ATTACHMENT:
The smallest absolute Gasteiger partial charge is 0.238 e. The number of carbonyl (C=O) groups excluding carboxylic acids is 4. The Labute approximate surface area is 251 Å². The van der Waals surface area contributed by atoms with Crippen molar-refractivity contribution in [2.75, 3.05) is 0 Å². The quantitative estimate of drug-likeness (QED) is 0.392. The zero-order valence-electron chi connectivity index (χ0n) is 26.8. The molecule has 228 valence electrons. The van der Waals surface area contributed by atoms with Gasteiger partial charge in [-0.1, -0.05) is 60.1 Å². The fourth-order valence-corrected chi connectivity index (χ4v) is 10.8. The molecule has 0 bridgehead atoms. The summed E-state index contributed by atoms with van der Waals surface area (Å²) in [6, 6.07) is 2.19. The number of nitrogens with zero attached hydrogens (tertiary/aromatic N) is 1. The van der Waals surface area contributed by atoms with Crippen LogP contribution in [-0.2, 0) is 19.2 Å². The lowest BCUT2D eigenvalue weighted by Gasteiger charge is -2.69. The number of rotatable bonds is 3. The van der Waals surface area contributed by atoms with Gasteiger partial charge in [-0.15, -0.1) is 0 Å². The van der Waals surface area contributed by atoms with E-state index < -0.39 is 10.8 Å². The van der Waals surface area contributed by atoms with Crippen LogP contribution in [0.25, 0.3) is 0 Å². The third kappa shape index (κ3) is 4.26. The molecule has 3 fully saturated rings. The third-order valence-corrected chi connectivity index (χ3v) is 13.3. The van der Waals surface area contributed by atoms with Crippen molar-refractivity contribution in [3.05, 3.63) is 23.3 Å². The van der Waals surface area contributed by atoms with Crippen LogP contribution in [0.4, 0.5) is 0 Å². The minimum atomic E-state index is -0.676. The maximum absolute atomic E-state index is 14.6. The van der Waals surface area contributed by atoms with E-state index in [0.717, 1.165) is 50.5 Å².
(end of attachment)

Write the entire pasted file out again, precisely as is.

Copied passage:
The smallest absolute Gasteiger partial charge is 0.238 e. The number of carbonyl (C=O) groups excluding carboxylic acids is 4. The Labute approximate surface area is 251 Å². The van der Waals surface area contributed by atoms with Crippen molar-refractivity contribution in [2.75, 3.05) is 0 Å². The quantitative estimate of drug-likeness (QED) is 0.392. The zero-order valence-electron chi connectivity index (χ0n) is 26.8. The molecule has 228 valence electrons. The van der Waals surface area contributed by atoms with Gasteiger partial charge in [-0.1, -0.05) is 60.1 Å². The fourth-order valence-corrected chi connectivity index (χ4v) is 10.8. The molecule has 0 bridgehead atoms. The summed E-state index contributed by atoms with van der Waals surface area (Å²) in [6, 6.07) is 2.19. The number of nitrogens with zero attached hydrogens (tertiary/aromatic N) is 1. The van der Waals surface area contributed by atoms with Crippen LogP contribution in [-0.2, 0) is 19.2 Å². The lowest BCUT2D eigenvalue weighted by Gasteiger charge is -2.69. The number of rotatable bonds is 3. The van der Waals surface area contributed by atoms with Gasteiger partial charge in [-0.15, -0.1) is 0 Å². The van der Waals surface area contributed by atoms with E-state index < -0.39 is 10.8 Å². The van der Waals surface area contributed by atoms with Crippen LogP contribution in [0.25, 0.3) is 0 Å². The third kappa shape index (κ3) is 4.26. The molecule has 3 fully saturated rings. The third-order valence-corrected chi connectivity index (χ3v) is 13.3. The van der Waals surface area contributed by atoms with Crippen molar-refractivity contribution in [3.05, 3.63) is 23.3 Å². The van der Waals surface area contributed by atoms with Crippen LogP contribution in [0.4, 0.5) is 0 Å². The minimum atomic E-state index is -0.676. The maximum absolute atomic E-state index is 14.6. The van der Waals surface area contributed by atoms with E-state index in [0.717, 1.165) is 50.5 Å².